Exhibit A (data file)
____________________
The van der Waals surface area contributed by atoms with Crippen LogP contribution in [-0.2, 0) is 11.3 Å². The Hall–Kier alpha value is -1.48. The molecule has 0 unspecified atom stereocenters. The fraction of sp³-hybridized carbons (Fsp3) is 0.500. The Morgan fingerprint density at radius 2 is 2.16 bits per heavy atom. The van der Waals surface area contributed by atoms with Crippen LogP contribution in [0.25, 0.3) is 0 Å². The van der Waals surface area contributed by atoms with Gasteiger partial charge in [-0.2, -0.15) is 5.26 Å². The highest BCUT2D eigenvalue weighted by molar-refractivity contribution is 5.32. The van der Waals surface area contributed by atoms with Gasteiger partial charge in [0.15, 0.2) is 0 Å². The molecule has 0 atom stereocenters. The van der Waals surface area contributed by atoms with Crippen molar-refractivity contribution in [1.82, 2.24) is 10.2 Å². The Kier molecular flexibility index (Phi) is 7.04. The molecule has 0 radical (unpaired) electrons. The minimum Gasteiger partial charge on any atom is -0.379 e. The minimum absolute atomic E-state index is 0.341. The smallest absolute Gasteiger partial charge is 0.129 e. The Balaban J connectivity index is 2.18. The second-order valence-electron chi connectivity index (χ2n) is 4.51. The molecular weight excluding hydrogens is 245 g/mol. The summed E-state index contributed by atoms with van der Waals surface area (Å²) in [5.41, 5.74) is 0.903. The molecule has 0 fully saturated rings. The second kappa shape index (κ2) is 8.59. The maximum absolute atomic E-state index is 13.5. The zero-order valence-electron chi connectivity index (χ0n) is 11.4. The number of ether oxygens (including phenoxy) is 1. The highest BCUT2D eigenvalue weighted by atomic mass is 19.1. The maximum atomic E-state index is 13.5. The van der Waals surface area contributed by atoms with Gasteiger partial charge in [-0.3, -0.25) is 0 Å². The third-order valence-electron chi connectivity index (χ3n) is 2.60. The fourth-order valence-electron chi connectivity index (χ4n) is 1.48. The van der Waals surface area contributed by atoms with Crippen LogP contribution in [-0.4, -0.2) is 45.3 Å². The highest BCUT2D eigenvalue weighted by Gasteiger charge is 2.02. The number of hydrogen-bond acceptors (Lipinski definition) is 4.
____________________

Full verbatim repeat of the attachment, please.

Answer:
The van der Waals surface area contributed by atoms with Crippen LogP contribution in [-0.2, 0) is 11.3 Å². The Hall–Kier alpha value is -1.48. The molecule has 0 unspecified atom stereocenters. The fraction of sp³-hybridized carbons (Fsp3) is 0.500. The Morgan fingerprint density at radius 2 is 2.16 bits per heavy atom. The van der Waals surface area contributed by atoms with Crippen LogP contribution in [0.25, 0.3) is 0 Å². The van der Waals surface area contributed by atoms with Gasteiger partial charge in [-0.2, -0.15) is 5.26 Å². The highest BCUT2D eigenvalue weighted by molar-refractivity contribution is 5.32. The van der Waals surface area contributed by atoms with Gasteiger partial charge in [0.15, 0.2) is 0 Å². The molecule has 0 atom stereocenters. The van der Waals surface area contributed by atoms with Crippen molar-refractivity contribution in [1.82, 2.24) is 10.2 Å². The Kier molecular flexibility index (Phi) is 7.04. The molecule has 0 radical (unpaired) electrons. The minimum Gasteiger partial charge on any atom is -0.379 e. The minimum absolute atomic E-state index is 0.341. The smallest absolute Gasteiger partial charge is 0.129 e. The Balaban J connectivity index is 2.18. The second-order valence-electron chi connectivity index (χ2n) is 4.51. The molecular weight excluding hydrogens is 245 g/mol. The summed E-state index contributed by atoms with van der Waals surface area (Å²) in [5.41, 5.74) is 0.903. The molecule has 0 fully saturated rings. The second kappa shape index (κ2) is 8.59. The maximum absolute atomic E-state index is 13.5. The zero-order valence-electron chi connectivity index (χ0n) is 11.4. The number of ether oxygens (including phenoxy) is 1. The highest BCUT2D eigenvalue weighted by atomic mass is 19.1. The maximum atomic E-state index is 13.5. The van der Waals surface area contributed by atoms with Gasteiger partial charge in [-0.3, -0.25) is 0 Å². The third-order valence-electron chi connectivity index (χ3n) is 2.60. The fourth-order valence-electron chi connectivity index (χ4n) is 1.48. The van der Waals surface area contributed by atoms with Crippen LogP contribution in [-0.4, -0.2) is 45.3 Å². The highest BCUT2D eigenvalue weighted by Gasteiger charge is 2.02. The number of hydrogen-bond acceptors (Lipinski definition) is 4.